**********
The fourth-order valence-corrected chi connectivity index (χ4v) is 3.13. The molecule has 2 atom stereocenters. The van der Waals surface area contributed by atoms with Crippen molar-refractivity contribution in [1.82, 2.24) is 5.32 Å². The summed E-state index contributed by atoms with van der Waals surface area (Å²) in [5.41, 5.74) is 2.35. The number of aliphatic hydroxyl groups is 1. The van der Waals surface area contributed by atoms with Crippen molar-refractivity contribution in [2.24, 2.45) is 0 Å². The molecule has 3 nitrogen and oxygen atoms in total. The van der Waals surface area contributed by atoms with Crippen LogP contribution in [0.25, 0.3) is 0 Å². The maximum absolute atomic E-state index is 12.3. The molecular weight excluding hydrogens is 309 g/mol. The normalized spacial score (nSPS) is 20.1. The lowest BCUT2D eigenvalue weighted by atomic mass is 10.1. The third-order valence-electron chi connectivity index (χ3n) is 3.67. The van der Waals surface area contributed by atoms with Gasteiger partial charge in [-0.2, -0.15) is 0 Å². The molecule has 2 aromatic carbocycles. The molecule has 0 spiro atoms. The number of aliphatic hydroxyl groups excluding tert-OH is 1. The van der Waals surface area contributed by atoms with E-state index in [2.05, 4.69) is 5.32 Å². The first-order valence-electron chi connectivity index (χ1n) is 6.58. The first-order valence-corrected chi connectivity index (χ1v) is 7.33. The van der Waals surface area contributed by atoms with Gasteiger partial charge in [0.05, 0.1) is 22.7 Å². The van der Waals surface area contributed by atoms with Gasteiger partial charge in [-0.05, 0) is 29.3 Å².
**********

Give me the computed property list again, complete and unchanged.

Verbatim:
The fourth-order valence-corrected chi connectivity index (χ4v) is 3.13. The molecule has 2 atom stereocenters. The van der Waals surface area contributed by atoms with Crippen molar-refractivity contribution in [1.82, 2.24) is 5.32 Å². The summed E-state index contributed by atoms with van der Waals surface area (Å²) in [5.41, 5.74) is 2.35. The number of aliphatic hydroxyl groups is 1. The van der Waals surface area contributed by atoms with Crippen molar-refractivity contribution in [2.24, 2.45) is 0 Å². The molecule has 3 nitrogen and oxygen atoms in total. The van der Waals surface area contributed by atoms with Crippen LogP contribution in [0.25, 0.3) is 0 Å². The maximum absolute atomic E-state index is 12.3. The molecular weight excluding hydrogens is 309 g/mol. The normalized spacial score (nSPS) is 20.1. The lowest BCUT2D eigenvalue weighted by atomic mass is 10.1. The third-order valence-electron chi connectivity index (χ3n) is 3.67. The van der Waals surface area contributed by atoms with Gasteiger partial charge in [-0.2, -0.15) is 0 Å². The molecule has 2 aromatic carbocycles. The molecule has 0 spiro atoms. The number of aliphatic hydroxyl groups excluding tert-OH is 1. The van der Waals surface area contributed by atoms with E-state index in [2.05, 4.69) is 5.32 Å². The first-order valence-electron chi connectivity index (χ1n) is 6.58. The first-order valence-corrected chi connectivity index (χ1v) is 7.33. The van der Waals surface area contributed by atoms with Gasteiger partial charge in [0.05, 0.1) is 22.7 Å². The van der Waals surface area contributed by atoms with Gasteiger partial charge in [-0.05, 0) is 29.3 Å².